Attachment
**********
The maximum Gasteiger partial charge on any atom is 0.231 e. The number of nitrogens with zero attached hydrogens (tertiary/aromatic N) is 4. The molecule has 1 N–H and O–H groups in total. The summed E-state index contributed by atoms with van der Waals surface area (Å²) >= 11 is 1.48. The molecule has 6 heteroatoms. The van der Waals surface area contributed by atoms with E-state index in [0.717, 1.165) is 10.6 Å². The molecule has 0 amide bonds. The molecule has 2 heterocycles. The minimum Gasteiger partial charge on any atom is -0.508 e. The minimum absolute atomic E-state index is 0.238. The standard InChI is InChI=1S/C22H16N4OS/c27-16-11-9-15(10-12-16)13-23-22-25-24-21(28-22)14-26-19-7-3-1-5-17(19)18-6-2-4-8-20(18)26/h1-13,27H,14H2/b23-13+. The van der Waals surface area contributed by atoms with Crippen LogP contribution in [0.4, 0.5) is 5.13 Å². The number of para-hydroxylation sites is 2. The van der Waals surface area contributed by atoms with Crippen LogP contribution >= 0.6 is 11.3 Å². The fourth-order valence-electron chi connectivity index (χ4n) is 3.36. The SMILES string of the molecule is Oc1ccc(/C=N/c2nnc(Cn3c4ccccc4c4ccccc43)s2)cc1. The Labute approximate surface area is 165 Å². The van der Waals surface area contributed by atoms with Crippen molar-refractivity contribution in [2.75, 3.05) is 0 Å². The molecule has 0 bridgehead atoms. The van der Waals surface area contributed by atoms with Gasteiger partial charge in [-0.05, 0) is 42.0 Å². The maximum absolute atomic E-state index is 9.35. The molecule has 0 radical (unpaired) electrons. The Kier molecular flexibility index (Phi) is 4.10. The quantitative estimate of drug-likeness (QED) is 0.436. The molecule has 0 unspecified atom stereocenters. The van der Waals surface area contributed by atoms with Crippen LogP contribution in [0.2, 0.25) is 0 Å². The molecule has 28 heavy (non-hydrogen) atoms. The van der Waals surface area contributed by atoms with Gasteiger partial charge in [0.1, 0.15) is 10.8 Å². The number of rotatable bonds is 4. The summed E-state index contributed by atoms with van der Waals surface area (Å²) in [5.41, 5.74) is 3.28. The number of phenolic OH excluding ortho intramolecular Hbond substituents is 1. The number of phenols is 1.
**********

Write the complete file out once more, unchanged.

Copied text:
The maximum Gasteiger partial charge on any atom is 0.231 e. The number of nitrogens with zero attached hydrogens (tertiary/aromatic N) is 4. The molecule has 1 N–H and O–H groups in total. The summed E-state index contributed by atoms with van der Waals surface area (Å²) >= 11 is 1.48. The molecule has 6 heteroatoms. The van der Waals surface area contributed by atoms with E-state index in [0.717, 1.165) is 10.6 Å². The molecule has 0 amide bonds. The molecule has 2 heterocycles. The minimum Gasteiger partial charge on any atom is -0.508 e. The minimum absolute atomic E-state index is 0.238. The standard InChI is InChI=1S/C22H16N4OS/c27-16-11-9-15(10-12-16)13-23-22-25-24-21(28-22)14-26-19-7-3-1-5-17(19)18-6-2-4-8-20(18)26/h1-13,27H,14H2/b23-13+. The van der Waals surface area contributed by atoms with Crippen LogP contribution in [0.4, 0.5) is 5.13 Å². The number of para-hydroxylation sites is 2. The van der Waals surface area contributed by atoms with Crippen LogP contribution >= 0.6 is 11.3 Å². The fourth-order valence-electron chi connectivity index (χ4n) is 3.36. The SMILES string of the molecule is Oc1ccc(/C=N/c2nnc(Cn3c4ccccc4c4ccccc43)s2)cc1. The Labute approximate surface area is 165 Å². The van der Waals surface area contributed by atoms with Crippen molar-refractivity contribution in [2.75, 3.05) is 0 Å². The molecule has 0 bridgehead atoms. The van der Waals surface area contributed by atoms with Gasteiger partial charge in [-0.05, 0) is 42.0 Å². The maximum absolute atomic E-state index is 9.35. The molecule has 0 radical (unpaired) electrons. The Kier molecular flexibility index (Phi) is 4.10. The quantitative estimate of drug-likeness (QED) is 0.436. The molecule has 0 unspecified atom stereocenters. The van der Waals surface area contributed by atoms with Crippen LogP contribution in [0.2, 0.25) is 0 Å². The molecule has 28 heavy (non-hydrogen) atoms. The van der Waals surface area contributed by atoms with Gasteiger partial charge in [0.1, 0.15) is 10.8 Å². The number of rotatable bonds is 4. The summed E-state index contributed by atoms with van der Waals surface area (Å²) in [5.41, 5.74) is 3.28. The number of phenolic OH excluding ortho intramolecular Hbond substituents is 1. The number of phenols is 1.